Home Business & Finance Some for-profit colleges see students as “prey,” according to the education secretary.

Some for-profit colleges see students as “prey,” according to the education secretary.

Some for-profit colleges see students as “prey,” according to the education secretary.

One of the largest for-profit institutions in New York City, ASA College, agreed this week to pay $112,500 in civil fines to resolve claims that its advertisements targeted immigrants and students in need of financial aid and deceived customers.

U.S. Education Secretary Miguel Cardona made a statement about the propensity of for-profit institutions to prey on more helpless Americans on a recent edition of “Influencers with Andy Serwer.”

“The majority of the cases that we had to intervene are for-profit institutions that are really looking at our students, not as future students, but as prey where they can take advantage of them and sell them a dream and put them in debt and then not deliver,” Cardona told Yahoo Finance’s editor-in-chief.

Loan amounts taken out by students attending for-profit colleges are frequently far higher than those at nonprofit colleges. According to data from the National Center for Education, students at these institutions borrowed around $8,000 in loans for the 2019–2020 academic year. As opposed to $4,700 for two-year community institutions and $7,000 for four-year public colleges, respectively.

Four-year for-profit college students are also more likely to fall behind on their payments. In a research published in April, the Journal of Financial Economics discovered that four years of attendance at for-profit colleges more than doubles the probability of defaulting on student loans, from 6.95% to 11.0%.

A 2020 study of 453 schools by the Washington, DC-based think group Third Way found little evidence that such schools typically provide higher results. Within ten years of enrolling, low-income graduates at more than 60% of those institutions earned less than the typical high school graduate.

According to Cardona, “a lot of the work we’ve done is basically regulation to make sure that for-profit schools are not profiting off first generation college students who are being misled or are being lied to.” I don’t want to generalize, but I will say that a lot of the work we’re doing is pursuing some of those for-profit schools who are seriously exploiting our kids.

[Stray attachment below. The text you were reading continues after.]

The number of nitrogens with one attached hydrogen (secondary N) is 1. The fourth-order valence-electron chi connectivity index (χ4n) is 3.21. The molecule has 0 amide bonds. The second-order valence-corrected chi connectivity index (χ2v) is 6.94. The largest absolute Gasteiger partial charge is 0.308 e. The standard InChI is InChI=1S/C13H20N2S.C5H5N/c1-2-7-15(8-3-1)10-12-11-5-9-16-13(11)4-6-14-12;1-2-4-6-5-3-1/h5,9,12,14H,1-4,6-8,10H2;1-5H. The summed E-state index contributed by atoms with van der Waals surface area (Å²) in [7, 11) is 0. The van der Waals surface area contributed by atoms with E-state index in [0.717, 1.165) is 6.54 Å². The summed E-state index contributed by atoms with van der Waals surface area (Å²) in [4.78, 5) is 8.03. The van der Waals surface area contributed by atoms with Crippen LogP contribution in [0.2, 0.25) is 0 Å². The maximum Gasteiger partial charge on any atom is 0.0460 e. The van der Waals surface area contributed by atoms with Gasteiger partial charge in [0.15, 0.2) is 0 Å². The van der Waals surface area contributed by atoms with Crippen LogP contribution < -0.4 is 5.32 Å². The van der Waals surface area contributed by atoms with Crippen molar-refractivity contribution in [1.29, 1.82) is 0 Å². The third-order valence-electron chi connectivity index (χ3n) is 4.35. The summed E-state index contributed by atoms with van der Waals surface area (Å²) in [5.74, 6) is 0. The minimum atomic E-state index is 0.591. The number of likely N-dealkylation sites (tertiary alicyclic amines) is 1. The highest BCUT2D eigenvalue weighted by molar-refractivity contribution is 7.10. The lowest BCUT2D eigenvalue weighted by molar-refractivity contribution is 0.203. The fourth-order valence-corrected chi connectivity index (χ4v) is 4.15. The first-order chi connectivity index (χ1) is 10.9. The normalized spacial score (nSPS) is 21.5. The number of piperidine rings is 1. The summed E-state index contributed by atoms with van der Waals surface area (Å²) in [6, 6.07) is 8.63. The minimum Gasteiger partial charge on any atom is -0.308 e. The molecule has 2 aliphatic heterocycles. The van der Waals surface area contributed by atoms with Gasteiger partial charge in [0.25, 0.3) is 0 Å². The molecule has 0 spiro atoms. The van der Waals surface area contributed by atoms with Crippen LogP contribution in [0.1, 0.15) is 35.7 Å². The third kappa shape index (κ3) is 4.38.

The American government has scrutinized for-profit colleges to varied degrees during the last ten years. The Obama administration stopped supporting for-profit college programs in 2010, which were known for leaving graduates with significant debt. In order to promote openness and make student data from higher education institutions more widely known, he also developed the College Scorecard.

Many of the Obama-era attempts to hold for-profits responsible were pushed back when the Trump administration took office. For example, it did away with the “Gainful Employment” requirement that for-profit institutions prove its graduates have the skills necessary to pay back their student loans.

Cardona claims that the Biden administration is once more pushing stricter laws on for-profit universities. For instance, it recently put out a proposal to limit the amount of money that such colleges may earn from enrolling veterans. Additionally, it revoked the federal recognition that ACICS (the Accrediting Council for Independent Colleges and Schools) had granted to Corinthian Colleges and ITT Technical Institute, two for-profit institutions that have been accused of scamming students.

“It’s our job to make college affordable and accessible — and that means getting rid of the bad actors that are taking advantage of our students,” Cardona said.

Cardona was the commissioner of the Connecticut State Department of Education from 2019 to 2021, when he was appointed Education Secretary in March 2021. The University of Connecticut awarded him a degree in education, and he began his career as a fourth-grade teacher.